We often think that our view of reality is reality itself. But the process of evolution filtered for survival and reproduction. We only see (and hear, touch, smell) a reality that is limited by the evolutionary need for efficiency.
Yesterday I watched Firas Zahabi on the Joe Rogan Experience.
The most interesting segment of the episode was Firas talking about how one should never be sore after working out. Being sore reduces your motivation and can prevent you from working out the next day. In the long run, if you train every day with a bit less intensity, you will get more reps in than someone who trains less but with higher intensity.
This concept has also been brought up by BJ Fogg when discussing habit formation. He says that, for example, if you want to create a habit of flossing, you should just floss one tooth to start out. Make it so easy that you can definitely do it every day. If you want to meditate, your goal is to meditate for 1 minute every day.
Where in your life are you making the mistake of choosing intensity over consistency?
Our use of technology has undoubtedly changed our brains.
Because of Evernote and Things, my brain is free from having to store all of the information that I have offloaded onto those tools. And with Google, anything in the long tail of knowledge and not requiring time-sensitive application can be safely forgotten.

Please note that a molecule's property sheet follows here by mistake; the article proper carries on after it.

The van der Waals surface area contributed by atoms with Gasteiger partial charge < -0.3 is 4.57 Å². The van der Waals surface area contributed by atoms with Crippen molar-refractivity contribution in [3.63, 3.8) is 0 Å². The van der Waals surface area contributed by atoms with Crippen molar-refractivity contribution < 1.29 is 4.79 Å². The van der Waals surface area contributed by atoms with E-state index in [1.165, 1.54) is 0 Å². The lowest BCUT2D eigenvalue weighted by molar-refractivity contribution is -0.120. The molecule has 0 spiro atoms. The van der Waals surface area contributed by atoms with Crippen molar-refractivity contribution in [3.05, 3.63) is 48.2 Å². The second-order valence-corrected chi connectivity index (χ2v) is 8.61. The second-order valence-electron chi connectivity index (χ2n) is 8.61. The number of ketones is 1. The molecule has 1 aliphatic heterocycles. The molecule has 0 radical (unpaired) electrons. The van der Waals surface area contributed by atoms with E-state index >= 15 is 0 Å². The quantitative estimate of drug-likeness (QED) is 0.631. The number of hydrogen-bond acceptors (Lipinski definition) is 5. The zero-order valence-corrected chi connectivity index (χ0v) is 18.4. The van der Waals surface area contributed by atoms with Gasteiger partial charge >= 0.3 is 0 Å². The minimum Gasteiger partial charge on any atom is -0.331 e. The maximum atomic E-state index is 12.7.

But these changes are not all for the better.
Endless push notifications have trained us to seek that dopamine hit that comes from the ping and vibration in our pockets. We have lower attention spans because of the entertainment available at all times. Social media has us looking at the experiences that we have through the lens of whoever will see what we capture.
Every technology you use effects you. Choose carefully.
Lindy Effect – Bitcoin is the oldest cryptocurrency.
Tyranny of the Intolerant Minority – Bitcoin Maximalists will use Bitcoin but no other altcoins whereas Altcoiners will use both altcoins and Bitcoin.
Network Effects – Bitcoin has the most developers and users by far.